Removing Beeswax from Fabric

by April Reinhardt
(last updated February 25, 2013)

Did you know that beeswax has many uses beyond that of making candles? It is used in the preparation of cosmetics, prescription drugs, and shoe and furniture polishes. Beeswax is also used as an adhesive in the production of accordions, as filler in the assembly of pool tables, a protective coating for aged cheeses, and an ingredient in moustache and dreadlock wax.

By far, however, the largest use of beeswax is for making fine candles. The Roman Catholic Church uses beeswax exclusively for their ceremonial candles, and most Eastern Orthodox religions use beeswax for their church candles primarily because the wax burns more cleanly than does paraffin.

While it is true that beeswax candles burn more efficiently and smoke-free than their paraffin counterparts, and provide a warmer flame glow, it is just as difficult to remove beeswax from clothing and fabrics as it is to remove paraffin wax.

How do you remove beeswax from fabrics? Follow these steps to remove the wax without harming the fabric beneath:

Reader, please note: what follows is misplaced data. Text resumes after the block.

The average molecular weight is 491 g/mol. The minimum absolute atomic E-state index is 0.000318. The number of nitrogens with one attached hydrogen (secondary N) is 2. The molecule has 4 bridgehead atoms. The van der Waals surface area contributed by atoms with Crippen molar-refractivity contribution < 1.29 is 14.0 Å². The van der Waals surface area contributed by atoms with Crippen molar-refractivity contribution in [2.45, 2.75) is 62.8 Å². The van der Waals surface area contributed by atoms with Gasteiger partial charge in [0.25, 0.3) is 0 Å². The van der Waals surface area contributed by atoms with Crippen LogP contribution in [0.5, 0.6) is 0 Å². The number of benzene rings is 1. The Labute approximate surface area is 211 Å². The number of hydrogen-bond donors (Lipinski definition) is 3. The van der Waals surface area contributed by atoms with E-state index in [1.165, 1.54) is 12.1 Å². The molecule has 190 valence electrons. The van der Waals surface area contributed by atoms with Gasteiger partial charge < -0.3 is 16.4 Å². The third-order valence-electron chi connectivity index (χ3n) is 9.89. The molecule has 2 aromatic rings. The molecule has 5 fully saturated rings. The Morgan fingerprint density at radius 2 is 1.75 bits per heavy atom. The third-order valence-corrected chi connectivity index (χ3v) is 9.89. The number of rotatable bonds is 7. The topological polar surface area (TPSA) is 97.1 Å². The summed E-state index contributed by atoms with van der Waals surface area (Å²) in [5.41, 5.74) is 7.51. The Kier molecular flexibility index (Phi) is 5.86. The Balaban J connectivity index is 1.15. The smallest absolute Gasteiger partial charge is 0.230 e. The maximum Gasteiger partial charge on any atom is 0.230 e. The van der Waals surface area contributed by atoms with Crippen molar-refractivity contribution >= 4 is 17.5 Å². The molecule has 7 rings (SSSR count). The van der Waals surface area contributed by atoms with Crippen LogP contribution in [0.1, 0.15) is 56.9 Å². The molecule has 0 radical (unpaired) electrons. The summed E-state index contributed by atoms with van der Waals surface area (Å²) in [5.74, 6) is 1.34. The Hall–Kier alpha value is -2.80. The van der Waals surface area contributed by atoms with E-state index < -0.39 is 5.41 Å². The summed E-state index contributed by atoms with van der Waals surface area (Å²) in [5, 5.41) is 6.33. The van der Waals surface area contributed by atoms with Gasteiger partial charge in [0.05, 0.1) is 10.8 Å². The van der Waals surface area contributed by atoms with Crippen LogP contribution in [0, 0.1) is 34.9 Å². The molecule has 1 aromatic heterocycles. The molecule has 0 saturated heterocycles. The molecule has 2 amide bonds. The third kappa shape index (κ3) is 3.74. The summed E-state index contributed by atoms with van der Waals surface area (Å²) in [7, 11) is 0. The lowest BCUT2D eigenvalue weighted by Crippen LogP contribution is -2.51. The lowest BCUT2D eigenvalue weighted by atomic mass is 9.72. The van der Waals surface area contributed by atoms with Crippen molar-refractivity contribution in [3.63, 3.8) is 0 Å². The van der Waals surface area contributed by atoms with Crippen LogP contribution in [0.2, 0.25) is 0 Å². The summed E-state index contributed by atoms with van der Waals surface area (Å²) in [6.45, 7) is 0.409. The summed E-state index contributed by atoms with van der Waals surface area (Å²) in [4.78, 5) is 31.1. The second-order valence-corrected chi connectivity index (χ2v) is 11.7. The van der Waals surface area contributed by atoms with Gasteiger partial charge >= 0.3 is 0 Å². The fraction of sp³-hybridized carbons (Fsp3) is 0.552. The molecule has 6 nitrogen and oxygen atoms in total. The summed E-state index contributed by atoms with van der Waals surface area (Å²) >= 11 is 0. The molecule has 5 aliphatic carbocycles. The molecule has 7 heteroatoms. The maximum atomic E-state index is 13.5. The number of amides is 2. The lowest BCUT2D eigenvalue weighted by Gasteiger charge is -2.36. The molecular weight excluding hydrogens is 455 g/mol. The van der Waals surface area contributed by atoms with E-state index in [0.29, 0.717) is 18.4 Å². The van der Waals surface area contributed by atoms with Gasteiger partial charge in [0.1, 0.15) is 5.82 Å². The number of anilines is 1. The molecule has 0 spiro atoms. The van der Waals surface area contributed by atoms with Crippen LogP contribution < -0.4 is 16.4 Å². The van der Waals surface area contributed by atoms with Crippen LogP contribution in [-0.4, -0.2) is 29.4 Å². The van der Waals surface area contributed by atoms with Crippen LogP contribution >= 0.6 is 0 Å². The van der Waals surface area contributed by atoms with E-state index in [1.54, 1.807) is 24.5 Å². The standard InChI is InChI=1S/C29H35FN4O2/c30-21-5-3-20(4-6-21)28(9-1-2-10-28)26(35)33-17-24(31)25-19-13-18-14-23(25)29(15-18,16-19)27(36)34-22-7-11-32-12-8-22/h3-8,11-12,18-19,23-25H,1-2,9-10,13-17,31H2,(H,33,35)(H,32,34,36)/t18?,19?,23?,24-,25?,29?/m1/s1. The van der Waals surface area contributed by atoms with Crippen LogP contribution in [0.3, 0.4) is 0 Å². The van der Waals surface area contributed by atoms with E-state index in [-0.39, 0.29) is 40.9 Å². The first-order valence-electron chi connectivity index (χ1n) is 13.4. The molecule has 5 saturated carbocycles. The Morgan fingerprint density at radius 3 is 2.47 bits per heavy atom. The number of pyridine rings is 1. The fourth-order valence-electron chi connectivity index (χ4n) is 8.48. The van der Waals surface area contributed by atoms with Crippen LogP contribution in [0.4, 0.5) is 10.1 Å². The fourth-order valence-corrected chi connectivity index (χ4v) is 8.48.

1. Allow the wax to dry completely before attempting to remove it.
  2. Place the fabric into your freezer for at least an hour.
  3. Remove the fabric from the freezer and gently peel away the wax, without disturbing the fabric fibers. If the wax is imbedded deep into the fibers, crinkle the fabric and try to crack the frozen wax until it falls from the fabric.
  4. Heat your clothing iron to the lowest heat setting.
  5. Using an ironing board or a stiff surface, cover the board or surface with several layers of paper toweling. Place the waxed fabric on top of the paper towels, and then place several more layers of paper toweling on top of the waxed area.
  6. Use the heated iron to melt the remaining wax, moving the iron as you go, allowing the wax to melt into the paper toweling above and below the fabric.

Repeat step 6 until all of the wax has been removed from the fabric. If beeswax has dripped onto fabric furniture, you can remove the cushion cover and place it in your freezer. If you have non-removable cushion covers, use a piece of ice to freeze the wax entirely, peel it away, and then apply heat from your iron to melt the wax from the fabric, using paper toweling as a buffer.

Author Bio

April Reinhardt

An admin­istrator for a mutual fund man­age­ment firm, April deals with the writ­ten word daily. She loves to write and plans to author a memoir in the near future. April attend­ed More­head State Uni­ver­sity to pursue a BA degree in Ele­men­tary Edu­ca­tion. ...

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